[PATCH] Add optimized addmul_1 and submul_1 for IBM z13

Torbjörn Granlund tg at gmplib.org
Fri Mar 5 11:52:09 UTC 2021

  >From 4x unrolling to 8x unrolling with pipelinging we gain ~40%.

Wow, that's much more than I would have expected (or actually seen at my

Which brings up another question: Which zarch pipelines does it make
sense to optimise for?  I thought I had z196 access, but that is
probably not true as I didcovered that it supports the vector insns.  It
must be a z13 or later, I think.

I don't mind adding code for older CPUs at all.  I want to avoid slowing
down GMP for any CPU, old or new, so adding code which affects a CPU
should not be done without benchmarking on that CPU.

However, on that machine, a 4x variant of my code runs addmul_1 at about
3.4 cycles/limb and an 8x variant runs at about 3.3 cycles/limb.  That
difference is far smaller than what you see, either because we are on
different CPUs or because your 8x variant is far better than mine.

I tested a mlgr-only loop without any dependencies.  It indicates an
mlgr throughput of 0.5 insn/cycle.  Thus, we cannot hope for anymul_1 to
run at less than 2 cycles/limb.

If your cycles/limb numbers are not better than mine, there is still
considerable room for improvements, 3.3 is still far from 2.0!

I haven't thought carefully about it, but an addmul_2 with vector
accumulation might help.  An addmul_2 loop use half the number of loads
and stores, and use fewer vpdi, compared to addmul_1.  And perhaps one
could accumulate cleverly to avoid some of the carries.  Or not.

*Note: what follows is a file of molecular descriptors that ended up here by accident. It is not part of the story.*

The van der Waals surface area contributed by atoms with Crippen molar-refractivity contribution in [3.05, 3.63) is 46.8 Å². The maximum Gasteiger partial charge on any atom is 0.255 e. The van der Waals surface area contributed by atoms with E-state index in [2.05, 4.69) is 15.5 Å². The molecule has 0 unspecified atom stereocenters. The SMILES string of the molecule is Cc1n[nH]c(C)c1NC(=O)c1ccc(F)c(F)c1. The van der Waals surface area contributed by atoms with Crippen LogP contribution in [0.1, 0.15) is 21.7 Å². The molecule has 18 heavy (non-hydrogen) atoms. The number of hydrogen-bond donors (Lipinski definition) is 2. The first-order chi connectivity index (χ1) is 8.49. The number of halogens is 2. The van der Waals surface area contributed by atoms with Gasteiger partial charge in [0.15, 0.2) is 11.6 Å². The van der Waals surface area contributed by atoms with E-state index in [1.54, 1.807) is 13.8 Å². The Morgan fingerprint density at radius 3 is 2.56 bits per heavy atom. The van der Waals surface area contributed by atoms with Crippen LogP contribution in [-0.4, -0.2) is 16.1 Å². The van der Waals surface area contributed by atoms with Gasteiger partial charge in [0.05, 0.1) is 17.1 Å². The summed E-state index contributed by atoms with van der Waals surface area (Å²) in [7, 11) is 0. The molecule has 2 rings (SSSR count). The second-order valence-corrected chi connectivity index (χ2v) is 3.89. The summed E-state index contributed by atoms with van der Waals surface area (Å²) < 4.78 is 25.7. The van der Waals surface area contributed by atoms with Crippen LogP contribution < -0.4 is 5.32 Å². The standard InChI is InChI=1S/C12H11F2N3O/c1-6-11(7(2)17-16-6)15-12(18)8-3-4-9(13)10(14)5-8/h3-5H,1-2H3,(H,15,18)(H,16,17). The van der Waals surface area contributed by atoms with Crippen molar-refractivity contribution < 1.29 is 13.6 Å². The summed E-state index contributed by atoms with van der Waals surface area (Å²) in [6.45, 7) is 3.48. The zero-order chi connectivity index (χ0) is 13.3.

By the way, have you tried using vlerg/vsterg to avoid vpdi?

(I am having problems understanding which instructions are implemented
in a particular CPU.  The "Principles of Operations" manual seem to skip
that aspect.  I tried vlerg but it was not even recognised by the

  > Be careful about the lead-in times too.  With deep unrolling, one needs
  > a table indexed by n % W, where W is the unrolling arity.

  Since I found code complexity (and debugging effort, to be honest) raise
  sharply when supporting flexible lead-ins, I am currently wrapping up a
  hybrid variant for addmul_1 and mul_1: use the much simpler 2x unrolled
  variant from my first patch when N is less than the pipelined lead-in +
  one iteration + lead-out; when N is above the threshold, use that loop
  for the n%W and then use the pipelined variant. As a plus, we need fewer
  registers below the threshold. That variant achieves ~2x speedup for N <
  18 and gets to within 20% of peak multiplication throughput above that.


A mistake can be made here, and that is optimising addmul_k for too
large limb counts.  We've made that mistake a lot with GMP in the past.

So why is that a mistake?  Because the use of divide-and-conquer
algorithms make large trip counts exceedingly rare.

I tested on the z13(?) and found that Karatsuba's algorithm is used
already from 8 limbs for multiplication and 11 limbs for squaring.
That's with the 4x vector accumulation addmul_1.

I expect mul_basecase/sqr_basecase would increase these numbers a but,
as they cut O(n) of the execution time.

I would still be surprised if 8x addmul_1 unrolling help in practice,
but I would love to be proven wrong.

For completeness of my reasoning, there is one rare case where addmul
trip counts will be large: a very unbalaned multiplication where one
operand is >> than the other.

To make mul_basecase as low-overhead as possible, one need to do the un
mod k (k being the unrolling factor) before the k outer loops.  Yes,
outer loops, plural.  The lead-in of the k inner loops then can be
condition-less straight-line code.  Yes, major code expansion, in
particular for large k, but mul_basecase and sqr_basecase are super

The structure of sqr_basecase will become different, as the inner loop
trip counts will decrease by one in the outer loop.  Still, one should
do not n mod k except in the function header code.  Instead, one need to
branch into k different places inside the one outer loop.  Tricky, yes.
Neat, not at all.

I am all for fat support for zaxrh.

Please encrypt, key id 0xC8601622

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